Identify evidence that draws information from multiple sources to support claims, noting evidentiary limitations.
Common Core State Standards
Prepare for and participate effectively in a range of conversations and collaborations with diverse partners, building on others' ideas and expressing their own clearly and persuasively.
Integrate and evaluate information presented in diverse media and formats, including visually, quantitatively, and orally.
Read closely to determine what the text says explicitly and to make logical inferences from it; cite specific textual evidence when writing or speaking to support conclusions drawn from the text.
Determine central ideas or themes of a text and analyze their development; summarize the key supporting details and ideas.
Interpret words and phrases as they are used in a text, including determining technical, connotative, and figurative meanings, and analyze how specific word choices shape meaning or tone.
Integrate and evaluate content presented in diverse media and formats, including visually and quantitatively, as well as in words.
Write arguments to support claims in an analysis of substantive topics or texts using valid reasoning and relevant and sufficient evidence.
Draw evidence from literary or informational texts to support analysis, reflection, and research.
National Geography Standards
Geography Standard 6
How culture and experience influence people's perceptions of places and regions.
1. People's different perceptions of places and regions are influenced by their life experiences.
2. Perceptions of places and regions change by incorporating multiple direct and indirect experiences.
Geography Standard 9
The characteristics, distribution, and migration pattern of human populations on Earth's surface.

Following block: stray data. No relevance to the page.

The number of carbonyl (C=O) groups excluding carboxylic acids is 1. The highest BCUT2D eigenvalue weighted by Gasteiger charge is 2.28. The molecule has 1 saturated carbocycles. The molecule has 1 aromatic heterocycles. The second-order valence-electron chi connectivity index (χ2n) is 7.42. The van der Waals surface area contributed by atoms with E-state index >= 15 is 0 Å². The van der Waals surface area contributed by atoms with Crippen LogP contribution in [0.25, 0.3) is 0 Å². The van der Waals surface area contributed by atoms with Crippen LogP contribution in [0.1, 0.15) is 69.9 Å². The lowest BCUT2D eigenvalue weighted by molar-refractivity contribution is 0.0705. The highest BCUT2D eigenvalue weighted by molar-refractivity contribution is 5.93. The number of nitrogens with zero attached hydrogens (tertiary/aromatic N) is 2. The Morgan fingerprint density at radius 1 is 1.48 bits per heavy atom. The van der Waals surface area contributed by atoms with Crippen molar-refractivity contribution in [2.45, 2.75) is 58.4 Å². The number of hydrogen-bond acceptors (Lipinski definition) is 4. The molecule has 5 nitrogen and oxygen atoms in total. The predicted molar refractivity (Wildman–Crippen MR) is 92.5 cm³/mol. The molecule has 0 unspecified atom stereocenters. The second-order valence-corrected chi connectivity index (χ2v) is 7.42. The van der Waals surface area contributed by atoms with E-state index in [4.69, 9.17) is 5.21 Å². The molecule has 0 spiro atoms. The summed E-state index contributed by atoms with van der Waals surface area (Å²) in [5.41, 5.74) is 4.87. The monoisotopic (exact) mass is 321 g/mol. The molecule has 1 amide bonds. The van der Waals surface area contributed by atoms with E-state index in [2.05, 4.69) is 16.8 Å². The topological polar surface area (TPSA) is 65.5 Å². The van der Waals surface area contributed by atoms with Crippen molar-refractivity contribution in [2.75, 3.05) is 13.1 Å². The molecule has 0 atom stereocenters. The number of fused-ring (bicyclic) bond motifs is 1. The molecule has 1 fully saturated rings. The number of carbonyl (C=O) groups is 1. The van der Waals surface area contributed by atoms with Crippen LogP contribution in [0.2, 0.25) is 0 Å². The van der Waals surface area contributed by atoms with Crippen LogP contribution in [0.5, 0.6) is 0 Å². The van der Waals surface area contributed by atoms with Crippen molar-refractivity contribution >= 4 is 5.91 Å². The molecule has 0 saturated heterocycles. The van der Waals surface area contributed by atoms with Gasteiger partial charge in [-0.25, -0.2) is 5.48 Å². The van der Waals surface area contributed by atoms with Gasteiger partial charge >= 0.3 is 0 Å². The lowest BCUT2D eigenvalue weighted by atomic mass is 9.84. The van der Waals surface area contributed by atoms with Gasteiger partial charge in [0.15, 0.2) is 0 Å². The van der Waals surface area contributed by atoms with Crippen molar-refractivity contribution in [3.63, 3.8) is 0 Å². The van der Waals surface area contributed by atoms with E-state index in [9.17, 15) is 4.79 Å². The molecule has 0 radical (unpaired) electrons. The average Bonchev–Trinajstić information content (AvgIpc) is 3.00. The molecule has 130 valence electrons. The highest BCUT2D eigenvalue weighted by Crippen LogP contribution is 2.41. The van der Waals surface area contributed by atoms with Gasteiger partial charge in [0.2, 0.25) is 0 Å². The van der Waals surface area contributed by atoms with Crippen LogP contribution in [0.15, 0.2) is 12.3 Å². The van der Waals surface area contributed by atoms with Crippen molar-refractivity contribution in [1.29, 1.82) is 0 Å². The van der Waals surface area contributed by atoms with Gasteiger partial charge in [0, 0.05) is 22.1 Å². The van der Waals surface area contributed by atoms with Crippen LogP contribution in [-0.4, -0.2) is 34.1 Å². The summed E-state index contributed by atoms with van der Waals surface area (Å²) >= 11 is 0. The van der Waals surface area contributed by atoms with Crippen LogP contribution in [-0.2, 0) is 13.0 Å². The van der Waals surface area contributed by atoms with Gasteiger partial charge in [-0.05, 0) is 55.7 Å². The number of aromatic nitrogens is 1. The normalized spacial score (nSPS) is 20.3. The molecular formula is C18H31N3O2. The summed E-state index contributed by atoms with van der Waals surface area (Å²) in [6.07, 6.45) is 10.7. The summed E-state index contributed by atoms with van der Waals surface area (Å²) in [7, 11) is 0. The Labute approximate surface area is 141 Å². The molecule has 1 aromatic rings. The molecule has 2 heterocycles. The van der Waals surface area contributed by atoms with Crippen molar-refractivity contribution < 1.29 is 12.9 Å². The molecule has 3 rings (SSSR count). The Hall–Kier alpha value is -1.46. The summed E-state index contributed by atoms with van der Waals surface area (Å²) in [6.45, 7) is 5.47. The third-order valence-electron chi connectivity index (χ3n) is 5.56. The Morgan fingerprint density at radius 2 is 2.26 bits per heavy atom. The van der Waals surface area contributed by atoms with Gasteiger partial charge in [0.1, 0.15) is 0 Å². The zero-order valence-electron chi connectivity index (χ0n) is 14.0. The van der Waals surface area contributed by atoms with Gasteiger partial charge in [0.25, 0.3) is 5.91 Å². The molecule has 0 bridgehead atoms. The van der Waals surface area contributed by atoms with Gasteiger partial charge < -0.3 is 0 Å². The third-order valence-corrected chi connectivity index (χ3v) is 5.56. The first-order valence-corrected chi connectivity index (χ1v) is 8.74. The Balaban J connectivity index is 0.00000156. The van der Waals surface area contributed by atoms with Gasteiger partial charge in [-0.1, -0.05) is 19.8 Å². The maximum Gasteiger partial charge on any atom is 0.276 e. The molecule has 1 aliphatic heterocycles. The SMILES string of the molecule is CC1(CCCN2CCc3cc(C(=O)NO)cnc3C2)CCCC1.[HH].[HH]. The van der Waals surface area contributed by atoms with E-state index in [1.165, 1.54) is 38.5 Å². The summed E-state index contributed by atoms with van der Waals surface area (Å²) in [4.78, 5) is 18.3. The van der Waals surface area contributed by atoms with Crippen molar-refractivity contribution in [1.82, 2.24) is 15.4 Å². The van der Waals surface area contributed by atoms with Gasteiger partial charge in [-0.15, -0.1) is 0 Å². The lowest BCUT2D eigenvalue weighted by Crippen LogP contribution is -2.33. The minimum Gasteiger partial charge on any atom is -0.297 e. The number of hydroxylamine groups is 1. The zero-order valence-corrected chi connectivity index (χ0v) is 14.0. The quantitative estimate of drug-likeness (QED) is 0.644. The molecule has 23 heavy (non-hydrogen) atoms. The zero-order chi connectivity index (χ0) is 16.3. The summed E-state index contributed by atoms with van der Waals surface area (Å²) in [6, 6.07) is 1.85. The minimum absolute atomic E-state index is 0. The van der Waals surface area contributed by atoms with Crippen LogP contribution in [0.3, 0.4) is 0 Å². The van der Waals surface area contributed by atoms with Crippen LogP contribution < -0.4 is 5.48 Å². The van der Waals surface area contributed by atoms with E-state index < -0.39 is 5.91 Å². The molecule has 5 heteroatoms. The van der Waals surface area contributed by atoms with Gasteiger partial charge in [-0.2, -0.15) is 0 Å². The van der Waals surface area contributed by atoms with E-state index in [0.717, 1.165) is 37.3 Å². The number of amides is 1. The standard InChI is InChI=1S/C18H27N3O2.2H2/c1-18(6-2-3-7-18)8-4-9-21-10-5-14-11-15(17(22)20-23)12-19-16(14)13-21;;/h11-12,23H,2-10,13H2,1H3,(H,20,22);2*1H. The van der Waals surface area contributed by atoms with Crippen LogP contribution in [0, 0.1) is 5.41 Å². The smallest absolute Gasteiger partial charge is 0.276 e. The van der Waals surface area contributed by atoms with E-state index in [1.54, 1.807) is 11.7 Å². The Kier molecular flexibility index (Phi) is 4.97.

3. Migration: There are multiple causes and effects of migration.
- Identify and describe examples of involuntary versus voluntary migrations.
- Identify and explain the role of push factors as reasons for migration.
Geography Standard 13
How the forces of cooperation and conflict among people influence the division and control of the Earth's surface.
2. Cooperation: Countries and organizations cooperate through treaties, laws, and agreements to manage resources, maintain the environment, and mediate disputes.
- Conflicting territorial claims can erupt over resources, land use, and ethnic and national identities.
Geography Standard 17
How to apply geography to interpret the past.
1. Using Geography to Interpret the Past: A historical event is influenced by the geographic context (human and physical characteristics of places and environments) in which it occurred.
3. Perceptions of Geographic Contexts: Historical events were influenced by people's percpetions of places, regions, and environments.
- Explain how geographic perceptions impacted decisions of and actions by an individual, group or nation (e.g.: the perception of land uses and its values leading to the creation and later dissolution of the Indian Territory in the United States)